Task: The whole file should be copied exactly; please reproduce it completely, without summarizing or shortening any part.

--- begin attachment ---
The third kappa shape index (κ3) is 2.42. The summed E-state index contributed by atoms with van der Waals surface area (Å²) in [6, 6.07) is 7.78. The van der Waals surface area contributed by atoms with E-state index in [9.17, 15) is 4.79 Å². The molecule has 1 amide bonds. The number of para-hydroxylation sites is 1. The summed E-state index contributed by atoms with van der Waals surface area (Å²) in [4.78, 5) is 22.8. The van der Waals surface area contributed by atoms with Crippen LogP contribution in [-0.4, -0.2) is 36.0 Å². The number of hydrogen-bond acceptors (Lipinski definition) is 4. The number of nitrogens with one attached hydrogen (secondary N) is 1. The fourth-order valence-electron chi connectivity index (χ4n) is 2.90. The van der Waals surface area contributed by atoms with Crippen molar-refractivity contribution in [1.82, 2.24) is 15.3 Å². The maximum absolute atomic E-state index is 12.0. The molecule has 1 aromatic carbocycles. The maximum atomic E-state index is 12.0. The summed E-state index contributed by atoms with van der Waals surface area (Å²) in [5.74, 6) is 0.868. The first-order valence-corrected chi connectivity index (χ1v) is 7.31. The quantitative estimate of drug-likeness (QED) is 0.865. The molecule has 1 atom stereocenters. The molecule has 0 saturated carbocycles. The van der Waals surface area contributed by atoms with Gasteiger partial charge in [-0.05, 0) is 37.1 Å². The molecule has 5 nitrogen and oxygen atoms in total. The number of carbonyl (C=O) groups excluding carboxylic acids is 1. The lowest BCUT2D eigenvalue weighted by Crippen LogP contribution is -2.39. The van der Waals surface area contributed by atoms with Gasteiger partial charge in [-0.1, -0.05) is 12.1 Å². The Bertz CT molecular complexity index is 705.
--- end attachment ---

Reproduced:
The third kappa shape index (κ3) is 2.42. The summed E-state index contributed by atoms with van der Waals surface area (Å²) in [6, 6.07) is 7.78. The van der Waals surface area contributed by atoms with E-state index in [9.17, 15) is 4.79 Å². The molecule has 1 amide bonds. The number of para-hydroxylation sites is 1. The summed E-state index contributed by atoms with van der Waals surface area (Å²) in [4.78, 5) is 22.8. The van der Waals surface area contributed by atoms with Crippen LogP contribution in [-0.4, -0.2) is 36.0 Å². The number of hydrogen-bond acceptors (Lipinski definition) is 4. The number of nitrogens with one attached hydrogen (secondary N) is 1. The fourth-order valence-electron chi connectivity index (χ4n) is 2.90. The van der Waals surface area contributed by atoms with Crippen molar-refractivity contribution in [1.82, 2.24) is 15.3 Å². The maximum absolute atomic E-state index is 12.0. The molecule has 1 aromatic carbocycles. The maximum atomic E-state index is 12.0. The summed E-state index contributed by atoms with van der Waals surface area (Å²) in [5.74, 6) is 0.868. The first-order valence-corrected chi connectivity index (χ1v) is 7.31. The quantitative estimate of drug-likeness (QED) is 0.865. The molecule has 1 atom stereocenters. The molecule has 0 saturated carbocycles. The van der Waals surface area contributed by atoms with Gasteiger partial charge in [-0.05, 0) is 37.1 Å². The molecule has 5 nitrogen and oxygen atoms in total. The number of carbonyl (C=O) groups excluding carboxylic acids is 1. The lowest BCUT2D eigenvalue weighted by Crippen LogP contribution is -2.39. The van der Waals surface area contributed by atoms with Gasteiger partial charge in [-0.1, -0.05) is 12.1 Å². The Bertz CT molecular complexity index is 705.